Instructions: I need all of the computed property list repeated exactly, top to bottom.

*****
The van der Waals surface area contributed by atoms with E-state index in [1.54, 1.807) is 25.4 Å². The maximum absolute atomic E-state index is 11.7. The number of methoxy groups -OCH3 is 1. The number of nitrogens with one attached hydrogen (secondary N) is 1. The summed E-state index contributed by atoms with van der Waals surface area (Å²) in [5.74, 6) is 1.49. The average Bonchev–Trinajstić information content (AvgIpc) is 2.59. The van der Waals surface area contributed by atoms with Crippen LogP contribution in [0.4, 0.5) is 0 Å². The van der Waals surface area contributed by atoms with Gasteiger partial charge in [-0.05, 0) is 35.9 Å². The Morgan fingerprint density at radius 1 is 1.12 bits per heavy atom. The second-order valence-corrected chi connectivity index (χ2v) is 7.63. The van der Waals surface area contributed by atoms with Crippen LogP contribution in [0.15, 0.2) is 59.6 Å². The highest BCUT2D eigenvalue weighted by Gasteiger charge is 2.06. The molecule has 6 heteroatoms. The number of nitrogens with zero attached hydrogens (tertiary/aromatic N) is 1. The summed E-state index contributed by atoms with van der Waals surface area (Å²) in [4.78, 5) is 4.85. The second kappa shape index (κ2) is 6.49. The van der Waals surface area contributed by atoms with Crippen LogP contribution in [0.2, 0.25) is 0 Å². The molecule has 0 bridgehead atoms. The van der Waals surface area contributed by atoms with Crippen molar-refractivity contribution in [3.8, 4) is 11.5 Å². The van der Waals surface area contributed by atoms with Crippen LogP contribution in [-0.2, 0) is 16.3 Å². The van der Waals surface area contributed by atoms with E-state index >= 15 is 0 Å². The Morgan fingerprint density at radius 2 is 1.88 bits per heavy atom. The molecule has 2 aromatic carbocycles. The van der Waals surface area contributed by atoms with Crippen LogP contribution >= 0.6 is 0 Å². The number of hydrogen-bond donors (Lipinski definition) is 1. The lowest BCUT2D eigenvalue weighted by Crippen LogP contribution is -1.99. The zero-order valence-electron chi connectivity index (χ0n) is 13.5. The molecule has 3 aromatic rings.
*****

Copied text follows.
The van der Waals surface area contributed by atoms with E-state index in [1.54, 1.807) is 25.4 Å². The maximum absolute atomic E-state index is 11.7. The number of methoxy groups -OCH3 is 1. The number of nitrogens with one attached hydrogen (secondary N) is 1. The summed E-state index contributed by atoms with van der Waals surface area (Å²) in [5.74, 6) is 1.49. The average Bonchev–Trinajstić information content (AvgIpc) is 2.59. The van der Waals surface area contributed by atoms with Crippen LogP contribution in [0.4, 0.5) is 0 Å². The van der Waals surface area contributed by atoms with Gasteiger partial charge in [-0.05, 0) is 35.9 Å². The Morgan fingerprint density at radius 1 is 1.12 bits per heavy atom. The second-order valence-corrected chi connectivity index (χ2v) is 7.63. The van der Waals surface area contributed by atoms with Crippen LogP contribution in [0.15, 0.2) is 59.6 Å². The highest BCUT2D eigenvalue weighted by Gasteiger charge is 2.06. The molecule has 6 heteroatoms. The number of nitrogens with zero attached hydrogens (tertiary/aromatic N) is 1. The summed E-state index contributed by atoms with van der Waals surface area (Å²) in [4.78, 5) is 4.85. The second kappa shape index (κ2) is 6.49. The van der Waals surface area contributed by atoms with Crippen LogP contribution in [0.2, 0.25) is 0 Å². The molecule has 0 bridgehead atoms. The van der Waals surface area contributed by atoms with Crippen molar-refractivity contribution in [3.8, 4) is 11.5 Å². The van der Waals surface area contributed by atoms with Crippen LogP contribution in [-0.2, 0) is 16.3 Å². The van der Waals surface area contributed by atoms with E-state index >= 15 is 0 Å². The Morgan fingerprint density at radius 2 is 1.88 bits per heavy atom. The molecule has 2 aromatic carbocycles. The van der Waals surface area contributed by atoms with Crippen LogP contribution >= 0.6 is 0 Å². The number of hydrogen-bond donors (Lipinski definition) is 1. The lowest BCUT2D eigenvalue weighted by Crippen LogP contribution is -1.99. The zero-order valence-electron chi connectivity index (χ0n) is 13.5. The molecule has 3 aromatic rings.